National outbreak of dog flu virus hits Long Island City

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An aggressive strain of dog flu has Queens canine owners worried ― especially those in Long Island City, where many dogs have been affected.

Pet owners in the Facebook group DOG LIC said their dogs have been excessively coughing after visiting the dog spa Pooches Sport & Spa on Center Boulevard. Several members in the group said an outbreak of kennel cough, a highly contagious respiratory disease, may be the culprit but Pooches owner Bruce Barlin said canine influenza H3N2 is the cause.

“It’s definitely not kennel cough,” Barlin said. “This is a totally different strain.”

According to a report by NPR, this virus was brought from South Korea to the United States last spring and has caused outbreaks in 26 states. Dogs that contract the virus remain contagious for about three weeks; some show no symptoms.

Symptoms can range from cough, loss of appetite, sneezing, nasal discharge to high fevers, breathing problems and pneumonia.

Barlin said he became aware of the outbreak around Feb. 18 and soon after, he halted his doggy daycare and boarding services, offering only grooming and discounted dog walking services to limit the spread. He suspects that an infected dog entered the business and spread the flu after playing with other dogs.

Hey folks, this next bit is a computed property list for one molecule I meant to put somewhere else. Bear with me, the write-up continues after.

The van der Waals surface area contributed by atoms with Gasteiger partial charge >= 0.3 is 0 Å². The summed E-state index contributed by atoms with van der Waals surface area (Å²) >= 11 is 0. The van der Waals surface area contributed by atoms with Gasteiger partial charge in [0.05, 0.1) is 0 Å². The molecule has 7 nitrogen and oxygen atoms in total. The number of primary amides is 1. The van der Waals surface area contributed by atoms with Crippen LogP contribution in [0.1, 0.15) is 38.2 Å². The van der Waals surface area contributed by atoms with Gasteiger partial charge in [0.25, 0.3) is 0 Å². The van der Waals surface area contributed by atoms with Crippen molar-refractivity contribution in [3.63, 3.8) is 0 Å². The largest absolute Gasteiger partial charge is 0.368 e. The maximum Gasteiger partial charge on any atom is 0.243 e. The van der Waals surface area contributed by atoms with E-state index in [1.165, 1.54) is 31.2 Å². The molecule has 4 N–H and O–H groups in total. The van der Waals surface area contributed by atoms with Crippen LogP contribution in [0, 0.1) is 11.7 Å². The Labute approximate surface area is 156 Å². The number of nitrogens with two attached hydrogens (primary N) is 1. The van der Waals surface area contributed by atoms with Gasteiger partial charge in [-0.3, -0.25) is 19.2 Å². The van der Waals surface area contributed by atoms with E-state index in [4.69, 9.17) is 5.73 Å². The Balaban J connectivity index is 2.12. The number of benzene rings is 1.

“Whatever dog came in and it doesn’t show any symptoms,” Barlin said. “[The virus] incubates anywhere from three to 10 days. [The dogs are] jumping, saliva is getting on each other, they’re coughing. It infected one dog and took 10 days by the time I found out what was going on.”

The 2,500-square-foot facility is equipped with an epoxy seamless flooring system, which prevents bacteria from seeping into and contaminating floors and an advanced air filtration system, he said.

Dog owners who bring their pets to day care centers must have Bordetella shots, which is the bacterium that causes kennel cough. Barlin said that all dogs who enter his establishment are vaccinated and that Dr. Manning, the veterinarian at Long Island City Veterinarian Center, ruled out kennel cough as the culprit.

QNS reached out to Dr. Manning and is awaiting a response.

Nancy Mendez, a member of the Facebook group, said her dog was vaccinated but still got the virus.

“My Percy got sick too and was up to date on all of his shots,” Mendez said. “Apparently, as per LIC vets, the doggies can get it from another dog regardless if they’re vaccinated. It’s like the flu vaccine; it only protects against certain strains.”

Barlin said that Pooches is “back to regular business” but the outbreak affected his business. The pet care business takes in about 60 to 80 dogs a day on average, but dog owners were hesitant to bring their dogs to Pooches during the outbreak.

“I wouldn’t blame them,” Barlin said. “The place is really nice, super clean. I’m very particular and careful … this is the first situation I’ve ever had.”

According to Michael San Filippo, a spokesperson for The American Veterinary Medical Association, dogs in the United States have only been recently exposed to the H3N2 virus, so they have not built an immunity to this strain.

Though this strain is not more severe than the well-known H3N8 virus, San Filippo suggests that owners take their dogs to a veterinarian as a precaution if they see any symptoms.

“It’s important to let your vet know, to give them a heads up if you think your dog has the flu,” San Filippo said. “They might want to help the dog limit exposure.”

He also added that vaccines are available for both strains and that dog owners should discuss with their veterinarians if the shot is right for their dogs.

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